Mon and Tue: Four part task rotation
-- Demo your game with me (A, B; C, D)
-- Intro to Spheros (B, C; D, A)
-- Packet trace guided notes (C, D; A, B)
-- Create Foldable (D, A; B, C)
-- Extension: URL Scavenger Hunt
Click here for IP Location Finder
Click here for Online Trace Route.
Warriors of the Net
There and Back Again
Wed: Introduction to the History of the Internet
Introduction to Canva, Ease.ly and other tools
Thursday and Friday:
Create an info-graphic using Canva (Some examples can be found here) From the landing page
Include the following information:
1.Describe the Internet.
2.How long has the Internet been around?
3.Who developed it and why?
4.What were the major developments that lead to the internet today?
5.Who controls the Internet?
6.Who makes the rules that govern how the Internet is used?
Cite sources for all information and graphics in a separate word or Google doc.
Tuesday: MLK Assembly = short class period; work day: TOTD - self-assess your progress on the rubric
Wednesday: Final work day for SNAP! Project and Video (plus some algorithm and flowchart work)
Thursday: 1 min video of finished, runnings SNAP! program due in Google classroom before school; partner peer editing and assessment of program
Friday: meet in Auditorium for presentation
Monday: before school, final video due in Google classroom; program demo day
Click here to post your computing innovation activator.
Today: Make sure you are prepared for tomorrow's Socratic Seminar with 5 questions and to notes/citations (minumum.) Work on your SNAP! project.
Remember that tomorrow, you will leave your Abstraction Notebook for a grade check.
Today, you are going to start exploring programming with SNAP! Run SNAP! and create an account by clicking here.
You will see 3 basic areas in the workspace: the programming blocks, the workspace, and the "run" space, where the scripts run the game. Within the workspace, you'll see 3 tabs, scripts (where you create programs, which you can name and save, stages, which are the images that you can place for the game, and sounds. Within the "run" space, you'll see the stage on top (where the image of the game resides and the game is actually played) and space on the bottom for Sprites, which are the players.
To begin with, I've given you some images for stages, one Sprite and 3 sounds. As you work for your actual assignment, you can create your own images, sounds and Sprites. Files can be imported by dragging and dropping them in the appropriate part of the workspace. There are some code examples below, as well. The manual is available on the main SNAP! page.
For those of you with Scratch or other block programming experience, this shouldn't be too frustrating. For those of you with less experience, it might be a little frustrating. Working through those frustrations and figuring this out is the best way to learn (really!) Feel free to work alone or with one partner as you start to get used to it. As you figure it out, go ahead and check out your assignment and get to work on it. I'll be there Friday for sure and hope to get in before the end of class Thursday. Help each other out, please.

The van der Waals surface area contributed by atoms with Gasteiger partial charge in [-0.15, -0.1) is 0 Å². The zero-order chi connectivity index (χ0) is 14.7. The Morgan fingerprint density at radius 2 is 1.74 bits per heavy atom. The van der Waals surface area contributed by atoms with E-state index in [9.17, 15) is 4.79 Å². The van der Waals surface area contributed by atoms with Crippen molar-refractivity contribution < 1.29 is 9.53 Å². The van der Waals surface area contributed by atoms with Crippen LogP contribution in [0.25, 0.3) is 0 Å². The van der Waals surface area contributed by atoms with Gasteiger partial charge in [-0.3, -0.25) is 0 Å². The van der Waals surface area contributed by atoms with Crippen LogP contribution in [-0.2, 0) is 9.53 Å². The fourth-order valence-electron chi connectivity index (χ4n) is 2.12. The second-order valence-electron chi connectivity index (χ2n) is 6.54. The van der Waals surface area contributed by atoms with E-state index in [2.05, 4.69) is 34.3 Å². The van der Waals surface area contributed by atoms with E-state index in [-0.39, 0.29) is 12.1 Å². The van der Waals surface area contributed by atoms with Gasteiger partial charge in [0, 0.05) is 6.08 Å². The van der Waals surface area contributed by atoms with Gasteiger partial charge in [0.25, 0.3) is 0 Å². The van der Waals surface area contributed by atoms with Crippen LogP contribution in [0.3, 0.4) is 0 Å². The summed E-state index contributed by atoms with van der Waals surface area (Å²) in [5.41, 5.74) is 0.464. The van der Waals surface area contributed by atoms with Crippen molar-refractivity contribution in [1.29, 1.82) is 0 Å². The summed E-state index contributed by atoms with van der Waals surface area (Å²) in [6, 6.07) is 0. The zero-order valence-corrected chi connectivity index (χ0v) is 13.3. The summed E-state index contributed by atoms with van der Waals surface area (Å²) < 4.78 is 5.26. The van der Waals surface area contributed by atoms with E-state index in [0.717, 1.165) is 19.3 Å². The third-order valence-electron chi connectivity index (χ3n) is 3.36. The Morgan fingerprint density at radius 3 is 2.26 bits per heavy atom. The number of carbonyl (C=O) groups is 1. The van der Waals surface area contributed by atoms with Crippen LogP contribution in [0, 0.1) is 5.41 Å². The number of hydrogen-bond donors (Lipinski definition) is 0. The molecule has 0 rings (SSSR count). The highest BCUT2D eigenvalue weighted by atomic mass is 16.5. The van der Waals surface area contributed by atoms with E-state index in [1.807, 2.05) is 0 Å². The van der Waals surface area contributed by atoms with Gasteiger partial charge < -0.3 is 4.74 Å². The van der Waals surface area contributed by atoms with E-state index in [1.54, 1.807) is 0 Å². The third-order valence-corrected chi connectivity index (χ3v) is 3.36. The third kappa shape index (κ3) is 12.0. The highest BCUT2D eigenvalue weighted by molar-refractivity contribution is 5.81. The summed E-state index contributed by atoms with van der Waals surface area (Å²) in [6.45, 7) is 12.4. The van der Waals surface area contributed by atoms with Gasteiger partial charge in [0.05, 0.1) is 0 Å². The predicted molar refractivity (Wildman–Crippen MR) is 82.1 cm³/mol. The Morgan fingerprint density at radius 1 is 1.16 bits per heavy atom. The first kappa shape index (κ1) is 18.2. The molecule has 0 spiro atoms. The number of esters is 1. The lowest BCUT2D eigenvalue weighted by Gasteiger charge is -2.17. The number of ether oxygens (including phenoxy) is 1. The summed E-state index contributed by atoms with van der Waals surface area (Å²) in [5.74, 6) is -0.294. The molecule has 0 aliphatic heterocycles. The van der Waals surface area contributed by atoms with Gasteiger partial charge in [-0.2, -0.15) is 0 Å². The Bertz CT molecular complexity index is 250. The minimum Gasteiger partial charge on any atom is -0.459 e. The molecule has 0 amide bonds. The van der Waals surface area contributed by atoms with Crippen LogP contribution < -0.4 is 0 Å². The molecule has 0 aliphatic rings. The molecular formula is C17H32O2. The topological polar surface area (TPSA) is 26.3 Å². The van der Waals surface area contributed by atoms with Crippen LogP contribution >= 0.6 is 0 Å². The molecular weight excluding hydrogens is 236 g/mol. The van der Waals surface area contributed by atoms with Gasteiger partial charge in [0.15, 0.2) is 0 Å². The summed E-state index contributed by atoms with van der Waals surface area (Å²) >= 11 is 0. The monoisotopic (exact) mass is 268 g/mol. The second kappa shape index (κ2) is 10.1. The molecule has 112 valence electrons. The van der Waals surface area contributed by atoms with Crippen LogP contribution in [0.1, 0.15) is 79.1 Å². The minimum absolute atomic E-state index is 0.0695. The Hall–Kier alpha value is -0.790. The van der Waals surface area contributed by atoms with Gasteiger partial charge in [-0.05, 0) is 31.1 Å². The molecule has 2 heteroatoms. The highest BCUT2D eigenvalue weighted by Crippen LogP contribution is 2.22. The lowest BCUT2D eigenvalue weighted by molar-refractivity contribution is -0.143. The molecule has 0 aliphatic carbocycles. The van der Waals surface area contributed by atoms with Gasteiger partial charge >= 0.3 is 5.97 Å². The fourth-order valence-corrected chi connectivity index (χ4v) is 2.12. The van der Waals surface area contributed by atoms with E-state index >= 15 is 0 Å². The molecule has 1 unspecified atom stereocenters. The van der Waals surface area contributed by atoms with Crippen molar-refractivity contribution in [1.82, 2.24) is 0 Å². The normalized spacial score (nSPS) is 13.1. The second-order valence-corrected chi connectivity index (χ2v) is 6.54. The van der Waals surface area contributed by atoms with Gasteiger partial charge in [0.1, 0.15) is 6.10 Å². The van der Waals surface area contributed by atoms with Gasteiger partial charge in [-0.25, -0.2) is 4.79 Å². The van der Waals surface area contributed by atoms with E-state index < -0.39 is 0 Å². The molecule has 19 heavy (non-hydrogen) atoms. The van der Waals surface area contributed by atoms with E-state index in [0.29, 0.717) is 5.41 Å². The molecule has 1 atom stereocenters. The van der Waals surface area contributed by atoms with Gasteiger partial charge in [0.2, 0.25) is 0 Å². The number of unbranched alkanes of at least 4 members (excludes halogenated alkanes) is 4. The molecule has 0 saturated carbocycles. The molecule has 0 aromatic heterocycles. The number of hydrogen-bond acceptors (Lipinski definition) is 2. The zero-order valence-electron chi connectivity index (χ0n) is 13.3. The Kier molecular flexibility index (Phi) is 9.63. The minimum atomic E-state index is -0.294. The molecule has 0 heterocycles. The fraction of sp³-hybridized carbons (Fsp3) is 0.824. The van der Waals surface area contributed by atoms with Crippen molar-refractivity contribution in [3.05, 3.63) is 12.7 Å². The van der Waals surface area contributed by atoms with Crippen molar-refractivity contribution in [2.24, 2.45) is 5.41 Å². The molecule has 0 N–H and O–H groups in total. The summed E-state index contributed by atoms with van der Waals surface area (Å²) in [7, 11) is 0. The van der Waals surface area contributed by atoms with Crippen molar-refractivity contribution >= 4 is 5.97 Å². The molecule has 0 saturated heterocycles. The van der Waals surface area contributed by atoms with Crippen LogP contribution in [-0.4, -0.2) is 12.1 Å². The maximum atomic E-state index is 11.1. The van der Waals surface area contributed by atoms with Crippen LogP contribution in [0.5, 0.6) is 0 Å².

Your assignment, which is due Tuesday, January 24, is downloadable above and also in Google Classroom. You will turn your video only into Google Classroom.
Maze Resources: you can upload image and sound files to the SNAP! programming workspace.
Big Al, the Sprite
Three sound files (.mp3) and four "costumes," image files for Maze Levels 1-4 (.gif)
And, here are some code blocks for reference.
HW for the week to prepare for Friday: click here to read an article on the internet and whether it is changing the way we think. Come up with at least 5 questions and 10 notes with citation.
Tuesday: Scientific Method vs. Engineering Design Process; Algorithms and Abstractions; Folder Structures and Filenames
Click here for Tuesday Padlet
Wednesday: Snap! Project and Sphero Intro
Thursday: Snap! Project and Sphero Intro
Friday: Pep rally schedule; one full circle Socratic Seminar using notes from the above article; students may choose to be observers or participants; consider the question, "When is the internet a positive tool for homework and when is it a negative for homework?"
Materials for the week:
Wednesday: Finish artifacts; set-up abstraction notebooks; counting in binary and hexadecimal
HW before Wednesday: Read this article and develop a minimum of 5 potential questions for a Socratic Seminar and a minimum of 10 citations (note the paragraph # along with your notation of the idea). Socratic Seminar resources are below.
Thursday: What is a flowchart? What is an algorithm? What is an abstraction? You are not a computer!
Thursday: Scientific method vs Engineering design process; Intro to Programming
Friday: Project work day + 30 min Socratic Seminar.
You Are Not a Computer!YOU HAVE A PERSONALITY…
Welcome to Magnet Foundations: a new experience combining AP Computer Science Principles with research and engineering skills.
Your first assignment is to get the attached syllabus signed and the signature page returned to me by Monday. You will also need to bring in an Abstraction Notebook Monday. This can be a composition or spiral notebook.
Explore PT Resources
Explore PT Overview
Overview (Nov. 2016)
Explore PT Rubric
Explore PT Q & A
Dr. Kate Maloney has been teaching at Wheeler since 2011, following a career as faculty at Georgia Tech, technical writing and as a small engineering business owner. She is happy to be sharing these days with Wheeler students and believes that teaching students to think critically and creatively is paramount.